At that time, people were under the mistaken assumption that Africans were inherently immune to the disease, so black nurses often aided the sick. A letter in the Philadelphia newspapers called for black people to offer their services for attending to the sick. The assumption that black people had a natural immunity, of course, was untrue, and many also died. The health committee in Bethlehem heard of this theory and decided to hire black people to nurse patients in Bethlehem in order to be ready as soon as the disease hit. Aside from the fact this medical theory was based on a false racist assumption, it is remarkable the Bethlehem health committee was up to date with the latest medical insights and ready to implement them.

Similar to what health officials are experiencing today, not everyone accepted the committee’s approach. Jacob Ettwein, who was told by the health committee he was not allowed to come into Bethlehem without quarantining for twelve days, announced he would come to Bethlehem anyway. Because of Ettwein’s persistence, the committee invited Ettwein’s brother-in-law, Daniel Kliest, to discuss the matter, in the hope Kliest could talk some sense into Ettwein. The committee acknowledged Ettwein had done much for the sick in Philadelphia but that was exactly the reason he should stay away from Bethlehem. The committee expressed their concern for the particular situation in Bethlehem: people were living closely together in the choir houses, especially in the Sisters’ House and in the Boarding School for Girls. These children were entrusted to the care of the church, so they did not want to take any risks.

Kliest reported back that his brother-in-law only wanted to have lunch with the Kliest family. Since no traveling guest was prevented from having lunch at the Sun Inn, Kliest thought it would be fine for Ettwein to take this same liberty. At this point, the committee capitulated, informing Kliest they hoped Ettwein would only come this one time to Bethlehem, and not repeat having lunch with the Kliests during the remaining period of his quarantine.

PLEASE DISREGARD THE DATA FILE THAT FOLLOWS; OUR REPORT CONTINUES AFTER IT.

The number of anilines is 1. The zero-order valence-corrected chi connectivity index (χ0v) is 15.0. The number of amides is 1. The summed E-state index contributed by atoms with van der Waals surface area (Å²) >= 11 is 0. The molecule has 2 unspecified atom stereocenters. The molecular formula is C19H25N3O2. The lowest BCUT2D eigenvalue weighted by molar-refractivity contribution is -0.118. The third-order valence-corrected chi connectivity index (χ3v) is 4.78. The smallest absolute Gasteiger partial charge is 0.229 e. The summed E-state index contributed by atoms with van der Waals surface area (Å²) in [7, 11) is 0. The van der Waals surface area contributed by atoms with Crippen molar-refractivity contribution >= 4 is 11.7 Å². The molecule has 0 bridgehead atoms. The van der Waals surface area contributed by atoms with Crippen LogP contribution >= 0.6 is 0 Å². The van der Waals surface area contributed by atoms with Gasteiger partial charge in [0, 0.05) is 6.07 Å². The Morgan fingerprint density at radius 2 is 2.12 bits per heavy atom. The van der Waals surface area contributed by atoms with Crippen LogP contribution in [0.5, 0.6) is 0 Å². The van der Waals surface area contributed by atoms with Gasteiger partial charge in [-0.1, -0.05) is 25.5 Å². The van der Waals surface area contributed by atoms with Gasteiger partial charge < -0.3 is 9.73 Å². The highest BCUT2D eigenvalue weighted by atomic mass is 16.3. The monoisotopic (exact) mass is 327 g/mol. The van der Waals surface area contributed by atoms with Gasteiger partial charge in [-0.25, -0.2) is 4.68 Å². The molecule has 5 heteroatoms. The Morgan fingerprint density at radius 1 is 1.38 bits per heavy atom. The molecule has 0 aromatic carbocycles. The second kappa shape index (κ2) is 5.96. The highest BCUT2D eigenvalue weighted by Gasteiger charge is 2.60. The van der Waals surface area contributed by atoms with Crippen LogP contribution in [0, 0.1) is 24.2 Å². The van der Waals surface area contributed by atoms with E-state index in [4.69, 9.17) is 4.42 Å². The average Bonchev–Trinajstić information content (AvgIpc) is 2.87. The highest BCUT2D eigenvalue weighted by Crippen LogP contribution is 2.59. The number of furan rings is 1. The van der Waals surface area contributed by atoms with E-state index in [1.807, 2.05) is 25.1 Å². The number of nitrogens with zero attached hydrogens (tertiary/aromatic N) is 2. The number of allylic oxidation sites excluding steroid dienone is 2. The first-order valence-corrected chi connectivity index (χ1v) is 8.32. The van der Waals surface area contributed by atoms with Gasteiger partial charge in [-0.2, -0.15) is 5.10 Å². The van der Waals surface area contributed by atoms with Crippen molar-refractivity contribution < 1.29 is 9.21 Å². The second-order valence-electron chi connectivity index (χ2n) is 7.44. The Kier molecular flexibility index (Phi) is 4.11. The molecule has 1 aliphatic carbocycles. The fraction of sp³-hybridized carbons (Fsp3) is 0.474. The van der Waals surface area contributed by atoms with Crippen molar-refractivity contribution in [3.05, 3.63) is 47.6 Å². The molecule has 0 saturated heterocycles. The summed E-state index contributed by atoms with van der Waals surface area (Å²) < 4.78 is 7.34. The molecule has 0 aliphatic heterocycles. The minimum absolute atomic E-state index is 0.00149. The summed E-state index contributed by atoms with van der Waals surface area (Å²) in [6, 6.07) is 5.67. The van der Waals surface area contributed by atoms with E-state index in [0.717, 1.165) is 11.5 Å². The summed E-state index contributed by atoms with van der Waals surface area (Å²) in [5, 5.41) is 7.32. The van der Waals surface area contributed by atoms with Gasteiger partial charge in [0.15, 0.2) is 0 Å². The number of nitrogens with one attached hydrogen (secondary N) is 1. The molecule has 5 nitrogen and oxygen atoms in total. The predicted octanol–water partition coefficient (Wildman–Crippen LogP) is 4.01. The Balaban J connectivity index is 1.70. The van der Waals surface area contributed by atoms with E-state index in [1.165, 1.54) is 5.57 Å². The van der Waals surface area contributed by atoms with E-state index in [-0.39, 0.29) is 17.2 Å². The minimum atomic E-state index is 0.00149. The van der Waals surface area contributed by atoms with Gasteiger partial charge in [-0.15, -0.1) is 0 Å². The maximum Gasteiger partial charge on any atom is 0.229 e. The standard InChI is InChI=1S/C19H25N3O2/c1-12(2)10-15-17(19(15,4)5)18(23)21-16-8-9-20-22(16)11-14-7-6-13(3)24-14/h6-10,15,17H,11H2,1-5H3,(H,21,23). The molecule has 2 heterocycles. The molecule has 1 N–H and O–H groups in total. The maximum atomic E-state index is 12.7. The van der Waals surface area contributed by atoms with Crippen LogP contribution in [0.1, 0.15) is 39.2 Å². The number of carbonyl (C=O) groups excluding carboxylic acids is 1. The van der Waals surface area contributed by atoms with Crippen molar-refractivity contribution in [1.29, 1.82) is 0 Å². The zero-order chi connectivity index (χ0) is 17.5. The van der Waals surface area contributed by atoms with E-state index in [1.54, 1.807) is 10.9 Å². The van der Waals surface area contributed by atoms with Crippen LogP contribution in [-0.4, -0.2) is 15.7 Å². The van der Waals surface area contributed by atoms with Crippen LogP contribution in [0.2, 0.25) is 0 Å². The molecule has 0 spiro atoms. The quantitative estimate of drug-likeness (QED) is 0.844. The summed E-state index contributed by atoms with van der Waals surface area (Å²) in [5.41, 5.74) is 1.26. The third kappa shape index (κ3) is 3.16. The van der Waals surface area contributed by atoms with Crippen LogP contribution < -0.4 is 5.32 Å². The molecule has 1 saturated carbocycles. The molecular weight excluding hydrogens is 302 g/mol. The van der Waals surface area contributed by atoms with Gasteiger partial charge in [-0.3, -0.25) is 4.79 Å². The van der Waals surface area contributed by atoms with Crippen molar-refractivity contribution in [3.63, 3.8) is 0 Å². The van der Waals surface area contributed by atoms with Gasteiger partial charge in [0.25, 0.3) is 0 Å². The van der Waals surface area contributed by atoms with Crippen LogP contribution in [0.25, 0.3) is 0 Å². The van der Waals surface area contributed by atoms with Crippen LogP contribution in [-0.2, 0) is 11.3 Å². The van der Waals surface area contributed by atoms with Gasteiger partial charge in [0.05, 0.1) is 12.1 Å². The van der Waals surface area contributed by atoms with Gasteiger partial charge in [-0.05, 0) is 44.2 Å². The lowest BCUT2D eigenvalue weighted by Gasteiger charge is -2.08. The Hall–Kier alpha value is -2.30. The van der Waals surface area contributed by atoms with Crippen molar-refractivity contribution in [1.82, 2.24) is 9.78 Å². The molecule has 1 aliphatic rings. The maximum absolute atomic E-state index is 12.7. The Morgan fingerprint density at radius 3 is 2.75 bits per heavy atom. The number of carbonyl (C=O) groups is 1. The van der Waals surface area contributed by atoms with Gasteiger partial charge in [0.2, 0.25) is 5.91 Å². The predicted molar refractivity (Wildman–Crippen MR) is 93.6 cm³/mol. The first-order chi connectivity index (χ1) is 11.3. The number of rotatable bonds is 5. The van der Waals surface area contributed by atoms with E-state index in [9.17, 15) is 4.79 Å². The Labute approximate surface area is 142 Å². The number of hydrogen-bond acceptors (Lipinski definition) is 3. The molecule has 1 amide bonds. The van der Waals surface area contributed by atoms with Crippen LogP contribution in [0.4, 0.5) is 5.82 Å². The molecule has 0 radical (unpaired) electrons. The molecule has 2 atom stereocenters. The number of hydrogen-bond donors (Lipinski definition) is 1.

On September 28, Moravian doctor Freitag was suddenly called to the Single Brothers’ House to examine what was thought to be a case of yellow fever. After rushing over to examine Georg Neisser, Freitag was unable to confirm that the symptoms were indeed caused by yellow fever; rather “they were the result of excessive drinking.” Although Freitag believed Neisser was not suffering from yellow fever, there was so much anxiety in the Brothers’ House and all over Bethlehem that Dr. Freitag instructed Neisser to leave Bethlehem and stay with his parents for at least ten days.

Fortunately, the epidemic did not spread to Bethlehem. But in Philadelphia, of course, things were very different. Ultimately, fourteen Moravians died: eleven adults and three children. Of course, these deaths were quite tragic but, compared to other denominations, this number was not high. In comparison, the Lutheran pastor had to bury 130 of his members during one week that October.

Overall, 4,044 people died in Philadelphia during the epidemic. The disease even returned several times during the years thereafter and the Moravian diary keeps referring to cases. In 1798, Jacob Ettwein, the man who insisted on breaking the quarantine in Bethlehem five years earlier, died of yellow fever.

Dr. Paul Peucker is archivist for the Northern Province Moravian Church Archives in Bethlehem, Pennsylvania. His second installment in this series will appear in our April issue.